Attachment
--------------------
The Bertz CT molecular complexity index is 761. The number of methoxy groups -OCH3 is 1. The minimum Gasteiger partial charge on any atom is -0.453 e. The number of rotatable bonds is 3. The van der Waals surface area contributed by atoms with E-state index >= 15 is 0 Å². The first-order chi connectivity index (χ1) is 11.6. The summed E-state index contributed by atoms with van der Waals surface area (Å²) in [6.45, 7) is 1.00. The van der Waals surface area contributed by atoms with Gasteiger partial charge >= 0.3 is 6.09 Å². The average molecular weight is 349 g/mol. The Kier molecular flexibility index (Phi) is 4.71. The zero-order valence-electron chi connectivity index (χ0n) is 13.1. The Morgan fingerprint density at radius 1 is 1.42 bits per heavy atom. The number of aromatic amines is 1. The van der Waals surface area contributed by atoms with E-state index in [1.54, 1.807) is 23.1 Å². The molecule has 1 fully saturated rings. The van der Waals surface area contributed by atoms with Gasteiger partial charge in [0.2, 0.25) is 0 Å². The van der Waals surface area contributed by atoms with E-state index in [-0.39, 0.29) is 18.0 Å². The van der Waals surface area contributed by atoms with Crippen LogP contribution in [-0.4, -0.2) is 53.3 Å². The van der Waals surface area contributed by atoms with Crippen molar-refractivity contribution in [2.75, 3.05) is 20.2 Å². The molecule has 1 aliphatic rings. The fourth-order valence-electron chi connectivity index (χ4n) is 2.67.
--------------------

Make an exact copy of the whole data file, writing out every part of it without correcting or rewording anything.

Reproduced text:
The Bertz CT molecular complexity index is 761. The number of methoxy groups -OCH3 is 1. The minimum Gasteiger partial charge on any atom is -0.453 e. The number of rotatable bonds is 3. The van der Waals surface area contributed by atoms with E-state index >= 15 is 0 Å². The first-order chi connectivity index (χ1) is 11.6. The summed E-state index contributed by atoms with van der Waals surface area (Å²) in [6.45, 7) is 1.00. The van der Waals surface area contributed by atoms with Gasteiger partial charge >= 0.3 is 6.09 Å². The average molecular weight is 349 g/mol. The Kier molecular flexibility index (Phi) is 4.71. The zero-order valence-electron chi connectivity index (χ0n) is 13.1. The Morgan fingerprint density at radius 1 is 1.42 bits per heavy atom. The number of aromatic amines is 1. The van der Waals surface area contributed by atoms with E-state index in [1.54, 1.807) is 23.1 Å². The molecule has 1 fully saturated rings. The van der Waals surface area contributed by atoms with Gasteiger partial charge in [0.2, 0.25) is 0 Å². The van der Waals surface area contributed by atoms with E-state index in [-0.39, 0.29) is 18.0 Å². The van der Waals surface area contributed by atoms with Crippen LogP contribution in [-0.4, -0.2) is 53.3 Å². The van der Waals surface area contributed by atoms with Crippen molar-refractivity contribution in [2.75, 3.05) is 20.2 Å². The molecule has 1 aliphatic rings. The fourth-order valence-electron chi connectivity index (χ4n) is 2.67.